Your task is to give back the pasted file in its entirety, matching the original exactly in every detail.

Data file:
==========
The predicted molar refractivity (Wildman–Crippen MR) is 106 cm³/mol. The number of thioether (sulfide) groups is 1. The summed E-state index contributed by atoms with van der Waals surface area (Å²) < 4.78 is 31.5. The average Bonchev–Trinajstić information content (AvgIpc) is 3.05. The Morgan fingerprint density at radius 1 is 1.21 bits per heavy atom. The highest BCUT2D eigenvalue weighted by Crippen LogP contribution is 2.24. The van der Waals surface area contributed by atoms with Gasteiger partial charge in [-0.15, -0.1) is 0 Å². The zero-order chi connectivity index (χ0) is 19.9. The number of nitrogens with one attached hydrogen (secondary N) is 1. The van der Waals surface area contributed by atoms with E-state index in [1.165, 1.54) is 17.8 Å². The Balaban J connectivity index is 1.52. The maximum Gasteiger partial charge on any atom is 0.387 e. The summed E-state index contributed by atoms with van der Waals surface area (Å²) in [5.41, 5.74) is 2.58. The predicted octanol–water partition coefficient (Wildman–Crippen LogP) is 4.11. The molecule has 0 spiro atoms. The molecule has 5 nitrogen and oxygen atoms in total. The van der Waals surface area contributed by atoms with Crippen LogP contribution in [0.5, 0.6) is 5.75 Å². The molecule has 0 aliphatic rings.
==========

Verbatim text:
The predicted molar refractivity (Wildman–Crippen MR) is 106 cm³/mol. The number of thioether (sulfide) groups is 1. The summed E-state index contributed by atoms with van der Waals surface area (Å²) < 4.78 is 31.5. The average Bonchev–Trinajstić information content (AvgIpc) is 3.05. The Morgan fingerprint density at radius 1 is 1.21 bits per heavy atom. The highest BCUT2D eigenvalue weighted by Crippen LogP contribution is 2.24. The van der Waals surface area contributed by atoms with Gasteiger partial charge in [-0.15, -0.1) is 0 Å². The zero-order chi connectivity index (χ0) is 19.9. The number of nitrogens with one attached hydrogen (secondary N) is 1. The van der Waals surface area contributed by atoms with E-state index in [1.165, 1.54) is 17.8 Å². The Balaban J connectivity index is 1.52. The maximum Gasteiger partial charge on any atom is 0.387 e. The summed E-state index contributed by atoms with van der Waals surface area (Å²) in [5.41, 5.74) is 2.58. The predicted octanol–water partition coefficient (Wildman–Crippen LogP) is 4.11. The molecule has 0 spiro atoms. The molecule has 5 nitrogen and oxygen atoms in total. The van der Waals surface area contributed by atoms with Crippen LogP contribution in [0.5, 0.6) is 5.75 Å². The molecule has 0 aliphatic rings.